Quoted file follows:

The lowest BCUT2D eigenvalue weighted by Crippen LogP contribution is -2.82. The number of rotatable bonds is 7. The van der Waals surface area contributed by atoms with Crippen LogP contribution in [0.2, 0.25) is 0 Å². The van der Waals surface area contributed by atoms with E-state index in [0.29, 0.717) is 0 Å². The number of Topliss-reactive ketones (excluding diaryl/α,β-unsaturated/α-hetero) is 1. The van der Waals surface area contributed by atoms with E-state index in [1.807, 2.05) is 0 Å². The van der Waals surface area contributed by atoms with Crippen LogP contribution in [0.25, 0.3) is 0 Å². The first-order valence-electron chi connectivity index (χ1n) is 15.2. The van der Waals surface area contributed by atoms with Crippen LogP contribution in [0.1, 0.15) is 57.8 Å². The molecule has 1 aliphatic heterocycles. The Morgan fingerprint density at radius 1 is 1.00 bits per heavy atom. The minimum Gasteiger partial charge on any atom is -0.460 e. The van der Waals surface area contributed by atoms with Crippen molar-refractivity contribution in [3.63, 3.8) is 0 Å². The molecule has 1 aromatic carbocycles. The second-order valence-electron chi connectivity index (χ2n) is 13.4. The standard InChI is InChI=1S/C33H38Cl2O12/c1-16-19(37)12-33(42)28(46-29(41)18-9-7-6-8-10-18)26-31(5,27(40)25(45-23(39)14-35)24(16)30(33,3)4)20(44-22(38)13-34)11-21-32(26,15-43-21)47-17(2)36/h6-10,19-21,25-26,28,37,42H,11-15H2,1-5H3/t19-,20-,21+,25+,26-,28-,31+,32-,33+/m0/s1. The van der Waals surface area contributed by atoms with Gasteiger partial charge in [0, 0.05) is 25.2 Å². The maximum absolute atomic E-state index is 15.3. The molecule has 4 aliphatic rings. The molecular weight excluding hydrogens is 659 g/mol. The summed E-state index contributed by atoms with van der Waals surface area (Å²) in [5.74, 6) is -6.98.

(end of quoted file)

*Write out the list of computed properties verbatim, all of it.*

The lowest BCUT2D eigenvalue weighted by Crippen LogP contribution is -2.82. The number of rotatable bonds is 7. The van der Waals surface area contributed by atoms with Crippen LogP contribution in [0.2, 0.25) is 0 Å². The van der Waals surface area contributed by atoms with E-state index in [0.29, 0.717) is 0 Å². The number of Topliss-reactive ketones (excluding diaryl/α,β-unsaturated/α-hetero) is 1. The van der Waals surface area contributed by atoms with E-state index in [1.807, 2.05) is 0 Å². The van der Waals surface area contributed by atoms with Crippen LogP contribution in [0.25, 0.3) is 0 Å². The first-order valence-electron chi connectivity index (χ1n) is 15.2. The van der Waals surface area contributed by atoms with Crippen LogP contribution in [0.1, 0.15) is 57.8 Å². The molecule has 1 aliphatic heterocycles. The Morgan fingerprint density at radius 1 is 1.00 bits per heavy atom. The minimum Gasteiger partial charge on any atom is -0.460 e. The van der Waals surface area contributed by atoms with Crippen molar-refractivity contribution in [3.63, 3.8) is 0 Å². The molecule has 1 aromatic carbocycles. The second-order valence-electron chi connectivity index (χ2n) is 13.4. The standard InChI is InChI=1S/C33H38Cl2O12/c1-16-19(37)12-33(42)28(46-29(41)18-9-7-6-8-10-18)26-31(5,27(40)25(45-23(39)14-35)24(16)30(33,3)4)20(44-22(38)13-34)11-21-32(26,15-43-21)47-17(2)36/h6-10,19-21,25-26,28,37,42H,11-15H2,1-5H3/t19-,20-,21+,25+,26-,28-,31+,32-,33+/m0/s1. The van der Waals surface area contributed by atoms with Gasteiger partial charge in [0, 0.05) is 25.2 Å². The maximum absolute atomic E-state index is 15.3. The molecule has 4 aliphatic rings. The molecular weight excluding hydrogens is 659 g/mol. The summed E-state index contributed by atoms with van der Waals surface area (Å²) in [5.74, 6) is -6.98.